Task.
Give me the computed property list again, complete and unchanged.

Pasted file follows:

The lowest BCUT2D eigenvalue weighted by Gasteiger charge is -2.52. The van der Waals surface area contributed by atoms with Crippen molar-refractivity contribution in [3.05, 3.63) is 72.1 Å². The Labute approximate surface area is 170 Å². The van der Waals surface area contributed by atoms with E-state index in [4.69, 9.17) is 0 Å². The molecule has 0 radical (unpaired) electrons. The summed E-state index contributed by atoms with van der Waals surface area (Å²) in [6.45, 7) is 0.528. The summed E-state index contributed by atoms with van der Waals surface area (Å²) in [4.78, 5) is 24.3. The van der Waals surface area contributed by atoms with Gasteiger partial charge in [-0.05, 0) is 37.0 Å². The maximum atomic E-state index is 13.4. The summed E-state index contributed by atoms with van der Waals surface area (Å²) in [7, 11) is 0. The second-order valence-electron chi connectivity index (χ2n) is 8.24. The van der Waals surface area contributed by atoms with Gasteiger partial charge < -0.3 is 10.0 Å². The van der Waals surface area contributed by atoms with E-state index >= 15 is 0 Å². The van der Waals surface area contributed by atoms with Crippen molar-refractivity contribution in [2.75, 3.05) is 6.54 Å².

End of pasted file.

The lowest BCUT2D eigenvalue weighted by Gasteiger charge is -2.52. The van der Waals surface area contributed by atoms with Crippen molar-refractivity contribution in [3.05, 3.63) is 72.1 Å². The Labute approximate surface area is 170 Å². The van der Waals surface area contributed by atoms with E-state index in [4.69, 9.17) is 0 Å². The molecule has 0 radical (unpaired) electrons. The summed E-state index contributed by atoms with van der Waals surface area (Å²) in [6.45, 7) is 0.528. The summed E-state index contributed by atoms with van der Waals surface area (Å²) in [4.78, 5) is 24.3. The van der Waals surface area contributed by atoms with Gasteiger partial charge in [-0.05, 0) is 37.0 Å². The maximum atomic E-state index is 13.4. The summed E-state index contributed by atoms with van der Waals surface area (Å²) in [7, 11) is 0. The second-order valence-electron chi connectivity index (χ2n) is 8.24. The van der Waals surface area contributed by atoms with Gasteiger partial charge < -0.3 is 10.0 Å². The van der Waals surface area contributed by atoms with E-state index >= 15 is 0 Å². The van der Waals surface area contributed by atoms with Crippen molar-refractivity contribution in [2.75, 3.05) is 6.54 Å².